November 1, 2011
Cognitive Dissonance in my Life
When I first looked through the guidelines of this report, it was clear that I had the perfect beginning topic. Recently, my older brother has come out to the family about feeling gender confused. This was evident in our childhood because he always seemed awkward with his body and growing up, he didn’t have very many friends. My brother has always been a little different to the rest of the world, my parents used to say he “marches to the beat of a different drummer.”
I’ve always been the type of person who tries to accept people for who they are, no matter the differences. When he confided in me about feeling as though he should have been born a woman, I was surprised but knew this was why he had always been different. Our parents, on the other hand, aren’t always accepting of such big changes. Even when I got my first tattoo, they were incredibly disappointed in my actions, let alone how they were going to handle my brother’s internal struggles. The journey my brother was now traveling on included many cognitive dissonances for not only him, but also the whole family. According to the medical dictionary found online, gender confusion is also called Gender Identity Disorder. This is a disorder where the person feels as though they were born in the wrong body. “The psychological diagnosis, gender identity disorder, is used to describe a male or female that feels a strong identification with the opposite sex and experiences considerable distress because of their actual sex” (Medical Dictionary). “Transgender students may be of any age, ethnicity, race, class, or sexual orientation. Some enter higher education open about being transgender, while others come out during college or graduate school. Still others may never use the term transgender, but will strongly identify themselves as male, female, transsexual, or another (or no) gender“ (Transgender Issues).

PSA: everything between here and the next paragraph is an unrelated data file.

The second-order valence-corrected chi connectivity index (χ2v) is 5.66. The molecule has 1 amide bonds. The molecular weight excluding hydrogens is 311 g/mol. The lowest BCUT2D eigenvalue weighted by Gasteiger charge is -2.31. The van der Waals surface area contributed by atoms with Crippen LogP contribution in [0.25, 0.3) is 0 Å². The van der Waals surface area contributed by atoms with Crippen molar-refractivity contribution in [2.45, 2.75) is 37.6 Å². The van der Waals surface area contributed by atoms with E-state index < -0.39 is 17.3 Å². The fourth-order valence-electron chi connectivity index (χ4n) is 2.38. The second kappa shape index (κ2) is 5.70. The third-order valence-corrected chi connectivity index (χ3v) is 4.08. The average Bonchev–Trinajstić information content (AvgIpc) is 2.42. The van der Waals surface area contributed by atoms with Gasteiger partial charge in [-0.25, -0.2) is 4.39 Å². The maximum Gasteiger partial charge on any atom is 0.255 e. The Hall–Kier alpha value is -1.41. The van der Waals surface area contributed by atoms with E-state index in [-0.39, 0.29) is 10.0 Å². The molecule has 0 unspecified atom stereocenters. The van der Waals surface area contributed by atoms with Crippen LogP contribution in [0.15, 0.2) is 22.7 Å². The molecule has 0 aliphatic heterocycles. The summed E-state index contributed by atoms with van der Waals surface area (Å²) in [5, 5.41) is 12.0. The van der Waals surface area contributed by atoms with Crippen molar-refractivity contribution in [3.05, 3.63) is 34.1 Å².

I have taken many psychology and...
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